A Big-Wave Surfer Is Suing the WSL After Nearly Dying at Nazaré

Clayster

Miki Dora status
Oct 26, 2005
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Some interesting jurisdictional issues here. Contest in Portugal, lawsuit in California. Maybe the WSL requires surfers to sign waiver forms agreeing to sue in Ca. I'm not sure that is a great idea on a global basis. Most European countries don't have similar tort systems, and I have to believe that a Portuguese court wouldn't be so charitable as a California jury.
 

npsp

Michael Peterson status
Dec 30, 2003
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I should sue UCSD.

I've taken so many sets on the head at Blacks that I still wake up at night in a cold sweat while cursing every god of the sea that I can think of.
Let's get a class action suit going. We can use Tad and A. Little as our examples of the extreme brain damage caused by taking too many canyon sets to the head.
 
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Ranga

Billy Hamilton status
Dec 31, 2008
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Kinda begs the question: if its so dangerous you need safety teams and you're not comfortable surfing without them, should you be out there? I mean one could always sit on the beach . . .
 

casa_mugrienta

Duke status
Apr 13, 2008
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Kinda begs the question: if its so dangerous you need safety teams and you're not comfortable surfing without them, should you be out there? I mean one could always sit on the beach . . .
All the surfers want safety teams.

He's suing because the WSL pulled a bait 'n switch.
 

Ranga

Billy Hamilton status
Dec 31, 2008
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All the surfers want safety teams.

He's suing because the WSL pulled a bait 'n switch.
The accident came in the sixth hour of competition, during a heat that wasn’t initially planned. The original schedule had called for four hour-long heats, but because the conditions were uncharacteristically favorable—giant waves with little wind shear—the Big Wave World Tour’s general manager Bill Sharp, other WSL staff, and the 19 competitors agreed to hold two additional heats.

At the point at which he met calamity, they had surfed 2/3rds of the event without the agreed-upon safety already. Alex said he only surfed because he felt pressure from his sponsors - the subtext being his desire to get paid was greater than his concern for safety. His accident wasn't because he wasn't rescued, but because the ski that did rescue him was cleaned up and he got launched. While I H8 the WSL, I think this sounds kinda litigious.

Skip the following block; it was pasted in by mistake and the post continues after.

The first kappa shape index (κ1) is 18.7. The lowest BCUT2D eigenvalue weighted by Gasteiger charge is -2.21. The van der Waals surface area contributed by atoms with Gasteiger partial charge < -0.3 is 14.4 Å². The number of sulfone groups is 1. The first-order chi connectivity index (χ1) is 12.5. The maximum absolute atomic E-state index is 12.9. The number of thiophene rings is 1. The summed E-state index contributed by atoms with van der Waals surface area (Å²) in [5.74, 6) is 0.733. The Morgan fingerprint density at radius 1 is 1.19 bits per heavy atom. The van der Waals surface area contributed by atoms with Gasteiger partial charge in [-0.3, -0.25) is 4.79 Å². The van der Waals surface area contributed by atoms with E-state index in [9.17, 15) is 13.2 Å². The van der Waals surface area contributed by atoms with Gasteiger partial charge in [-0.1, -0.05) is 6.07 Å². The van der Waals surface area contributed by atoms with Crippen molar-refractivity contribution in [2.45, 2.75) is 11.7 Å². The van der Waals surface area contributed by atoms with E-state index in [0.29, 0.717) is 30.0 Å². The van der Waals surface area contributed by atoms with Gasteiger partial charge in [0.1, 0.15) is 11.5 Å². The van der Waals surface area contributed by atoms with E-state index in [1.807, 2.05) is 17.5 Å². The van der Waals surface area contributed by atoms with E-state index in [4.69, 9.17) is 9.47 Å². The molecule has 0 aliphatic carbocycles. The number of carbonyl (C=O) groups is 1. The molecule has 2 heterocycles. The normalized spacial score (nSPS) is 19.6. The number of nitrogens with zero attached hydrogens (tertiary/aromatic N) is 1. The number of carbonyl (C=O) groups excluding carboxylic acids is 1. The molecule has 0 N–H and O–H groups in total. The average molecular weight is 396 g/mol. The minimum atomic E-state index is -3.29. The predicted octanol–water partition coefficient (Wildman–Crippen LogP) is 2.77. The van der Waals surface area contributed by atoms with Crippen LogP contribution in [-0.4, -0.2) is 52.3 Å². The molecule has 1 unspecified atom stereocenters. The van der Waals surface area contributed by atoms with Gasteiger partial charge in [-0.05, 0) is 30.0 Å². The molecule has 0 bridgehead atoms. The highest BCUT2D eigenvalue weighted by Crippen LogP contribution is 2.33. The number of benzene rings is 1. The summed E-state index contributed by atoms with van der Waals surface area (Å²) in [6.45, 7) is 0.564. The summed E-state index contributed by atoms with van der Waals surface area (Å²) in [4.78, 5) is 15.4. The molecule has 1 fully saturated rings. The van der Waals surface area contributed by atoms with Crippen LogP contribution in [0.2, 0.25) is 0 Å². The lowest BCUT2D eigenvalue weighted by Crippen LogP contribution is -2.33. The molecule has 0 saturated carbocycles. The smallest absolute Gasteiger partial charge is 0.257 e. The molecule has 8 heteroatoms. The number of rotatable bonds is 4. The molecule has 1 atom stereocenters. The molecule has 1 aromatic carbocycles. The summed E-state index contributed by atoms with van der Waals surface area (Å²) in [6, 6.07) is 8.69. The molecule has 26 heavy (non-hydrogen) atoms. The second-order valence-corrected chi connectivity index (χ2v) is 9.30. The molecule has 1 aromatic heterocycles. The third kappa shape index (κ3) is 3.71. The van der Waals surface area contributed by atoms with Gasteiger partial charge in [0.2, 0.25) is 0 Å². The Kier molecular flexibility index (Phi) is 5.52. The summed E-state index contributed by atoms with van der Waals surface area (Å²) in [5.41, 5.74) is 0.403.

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casa_mugrienta

Duke status
Apr 13, 2008
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The accident came in the sixth hour of competition, during a heat that wasn’t initially planned. The original schedule had called for four hour-long heats, but because the conditions were uncharacteristically favorable—giant waves with little wind shear—the Big Wave World Tour’s general manager Bill Sharp, other WSL staff, and the 19 competitors agreed to hold two additional heats.

At the point at which he met calamity, they had surfed 2/3rds of the event without the agreed-upon safety already. Alex said he only surfed because he felt pressure from his sponsors - the subtext being his desire to get paid was greater than his concern for safety. His accident wasn't because he wasn't rescued, but because the ski that did rescue him was cleaned up and he got launched. While I H8 the WSL, I think this sounds kinda litigious.
I don't disagree it's litigious.

But I also think people would be singing a different tune if it didn't involve a pro surfer. The #MeToo movement comes to mind.
 

sickdog

Legend (inyourownmind)
Aug 5, 2006
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I wonder what the Red Bull body count is, (mostly wing suit I think). It's like their moto is, "If you think drinking R B is stupid, check this out."
 

Chee-to

Michael Peterson status
Jan 11, 2002
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Some interesting jurisdictional issues here. Contest in Portugal, lawsuit in California. Maybe the WSL requires surfers to sign waiver forms agreeing to sue in Ca. I'm not sure that is a great idea on a global basis. Most European countries don't have similar tort systems, and I have to believe that a Portuguese court wouldn't be so charitable as a California jury.
WSL is HQed in Santa Monica. Pretty easy to get general jurisdiction out of that.